Not this surfer and not by Mr. Hand.
Definable and reproducible patterns on CGM blood sugar trend plots are meant to be interpreted and used by a Sugar Surfer for immediate self-care decision making. Looking at these plots often and searching for common patterns is part of the practice of Sugar Surfing. Once competent with this skill, the Surfer begin to apply his/her knowledge of what has recently happened (food, stress, insulin doses both basal in nature as well as for meals and corrections) and combines these data with what is happening (or about to happen soon) ‘in the moment”: e.g., a long car drive, a soccer match, birthday party, banquet, or just a quiet afternoon reading a book at home. This is what Sugar Surfing is about: managing in the moment.
To some, especially those not familiar with the use of continuous glucose monitoring, breaking from the dogma of strictly managing to historically identified trends and adherence to strict regimens can be quite alarming. Looking at old blood sugar information and your self-care actions (or omissions) from days or weeks past (i.e., logbook) IS helpful, but only in the sense of giving you the best idea of what might happen next under similar circumstances. You need a rough idea of what to expect and be prepared for the unexpected. Remember: chaos still reigns in diabetes. It has and always will. The best defense is good preparation coupled with frequent action. As Louis Pasteur famously said, “Chance favors the prepared mind”.
Look at the first image. The only annotations are the two blood sugar levels and a dose of insulin. You can estimate the time for each by looking at the timeline across the bottom. This image is meant to challenge you to look beyond the numbers. It’s the PATTERNS that matter. Pattern recognition is a Sugar Surfing skill that must be appreciated and practiced with every glance of the screen. It’s not hard to do nor does it take much time. It just takes patience, consistency and resilience; the three virtues of Sugar Surfing.
Looking at the arrows and the actual number are not as helpful as the trend line itself. It's the trend that shows you direction, duration and rate of change. Only YOU, the Surfer, possess the knowledge of what drives the trend line. Artificial general purpose arrows are not to be trusted beyond what the practiced Surfer can infer from his/her own raw data and life experience.
The answers are displayed on the second image below.
From left to right:
a brief straight line trend (aka “shelf”), followed by;
a 2 hour upward drift (aka “delta wave”), followed by;
then another delta wave;
At this point the high blood sugar level is noticed (it was occurring during sleep).
A dose of 7 units of rapid acting insulin was given.
Next, you see a short period of continued rising BG denoted by the green L (aka “lag”) before the blood sugar trend inflects downward (aka “pivots”) and over the next 2.5 hours a fall in the BG trend occurs (aka “drop”).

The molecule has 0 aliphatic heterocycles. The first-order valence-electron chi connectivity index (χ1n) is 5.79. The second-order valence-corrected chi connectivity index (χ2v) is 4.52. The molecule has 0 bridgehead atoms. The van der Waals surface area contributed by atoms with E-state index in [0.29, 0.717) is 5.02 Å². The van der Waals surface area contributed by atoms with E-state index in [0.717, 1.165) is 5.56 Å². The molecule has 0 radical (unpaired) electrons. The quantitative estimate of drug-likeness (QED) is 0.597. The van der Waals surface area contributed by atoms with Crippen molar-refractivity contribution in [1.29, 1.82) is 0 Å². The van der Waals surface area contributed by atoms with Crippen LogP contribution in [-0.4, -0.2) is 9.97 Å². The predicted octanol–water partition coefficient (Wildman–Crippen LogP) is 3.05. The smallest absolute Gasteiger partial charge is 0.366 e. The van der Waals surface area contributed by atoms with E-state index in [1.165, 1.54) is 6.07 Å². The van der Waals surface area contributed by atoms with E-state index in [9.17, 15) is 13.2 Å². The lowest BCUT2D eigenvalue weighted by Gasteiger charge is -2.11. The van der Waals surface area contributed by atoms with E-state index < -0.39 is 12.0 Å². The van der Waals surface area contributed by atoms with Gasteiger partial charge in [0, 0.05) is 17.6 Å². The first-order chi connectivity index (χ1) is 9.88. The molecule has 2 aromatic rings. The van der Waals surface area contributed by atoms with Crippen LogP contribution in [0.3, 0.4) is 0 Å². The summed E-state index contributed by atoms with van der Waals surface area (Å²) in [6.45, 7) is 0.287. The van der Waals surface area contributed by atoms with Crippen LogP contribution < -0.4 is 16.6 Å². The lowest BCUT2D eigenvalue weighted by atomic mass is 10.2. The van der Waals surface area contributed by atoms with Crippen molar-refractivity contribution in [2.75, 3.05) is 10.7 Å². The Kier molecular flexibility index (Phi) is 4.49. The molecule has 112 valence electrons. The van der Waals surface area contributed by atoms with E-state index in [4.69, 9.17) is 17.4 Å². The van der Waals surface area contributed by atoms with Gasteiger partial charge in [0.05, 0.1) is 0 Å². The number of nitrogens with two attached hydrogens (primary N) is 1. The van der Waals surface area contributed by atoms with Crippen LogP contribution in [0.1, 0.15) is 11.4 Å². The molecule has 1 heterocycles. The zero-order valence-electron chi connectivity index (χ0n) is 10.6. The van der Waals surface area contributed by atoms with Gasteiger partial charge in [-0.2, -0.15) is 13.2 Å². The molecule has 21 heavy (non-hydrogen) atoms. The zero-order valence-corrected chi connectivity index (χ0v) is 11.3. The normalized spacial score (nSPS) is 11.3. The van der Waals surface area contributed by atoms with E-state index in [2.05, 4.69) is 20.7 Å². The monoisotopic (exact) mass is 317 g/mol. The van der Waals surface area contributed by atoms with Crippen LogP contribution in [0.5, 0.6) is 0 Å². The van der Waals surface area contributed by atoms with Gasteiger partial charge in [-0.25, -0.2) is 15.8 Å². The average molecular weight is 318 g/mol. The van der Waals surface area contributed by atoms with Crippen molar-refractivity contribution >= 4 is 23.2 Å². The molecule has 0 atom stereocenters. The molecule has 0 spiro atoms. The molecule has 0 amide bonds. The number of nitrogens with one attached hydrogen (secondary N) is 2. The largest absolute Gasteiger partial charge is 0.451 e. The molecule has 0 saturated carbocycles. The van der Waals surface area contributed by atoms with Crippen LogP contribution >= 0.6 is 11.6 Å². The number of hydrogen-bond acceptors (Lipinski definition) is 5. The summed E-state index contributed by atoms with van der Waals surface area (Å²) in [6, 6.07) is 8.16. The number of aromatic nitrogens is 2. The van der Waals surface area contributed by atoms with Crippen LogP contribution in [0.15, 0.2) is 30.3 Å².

As the 7 units of insulin wear off, the fall in BG slows then stops and another shelf emerges.
At this episodes conclusion, the trend line is at a more desirable BG range (at least for this Surfer).
Remember that desired targets depend on the Surfer and the Situation!
This sort of back and forth occurs each day in the life of a Sugar Surfer. With well-practiced moves and experience, a certain air of confidence emerges. A Sugar Surfer knows that BG will drift out of range from time to time (in both directions). The empowered Surfer doesn’t harbor guilt about this. They simply take action to correct it and follow through to ensure their intended result occurs as intended... at least more often than not. There is no shame in a high or low BG level. It’s just a situation to manage.
What is NOT shown here is the most likely reason for the first slow BG rise. It was a slow digesting carb meal eaten the night before. In fact the transition of the first shelf into the first delta wave on the left side of the image represents the waning effect of the first fast acting insulin dose taken for the dinner meal the night before. If this happens again (and it will for this meal), I would consider applying an additional dose as the first delta wave was rising past 140 mg/dl (7.8 mmol). When to act with extra insulin in response to a rising trend is an individual decision and situationally dependent as every practiced Surfer knows.
The second shelf that occurred around 140 mg/dl could easily have been left alone. But as the second delta wave occurred, there could have been action taken earlier had this occurred during waking hours. But once 200 mg/dl (11.1 mmol) was exceeded and this delta wave was discovered, action was taken. My decision to take 7 units of insulin is based on practice and knowing the effective lowering range of fast acting insulins from well-practiced high BG levels (180 mg/dl, for example). I could have easily chosen to give myself a smaller dose earlier in that second delta wave had I been awake and aware.
The 2-3 hours to lower an out of range BG is expected here. The lack of any need to apply the brakes with fast carbs was not needed in this example. Once the last shelf was reached, it remained there through the morning. As readers of the book or workshop attendees know, this means I have a well-balanced basal insulin dose (14 units Tresiba in this case, not a pump).
The point of this post is to look at the patterns of your trend line “in the moment” and not as a weekly retrospective search for trends. You must seek to identify meaningful information that you can quickly turn around and use to steer the trend line in a direction of YOUR choosing. Otherwise, this incredible technology called CGM easily becomes nothing more than a convenient alternative to pricing your finger and that my friends seems hardly empowering.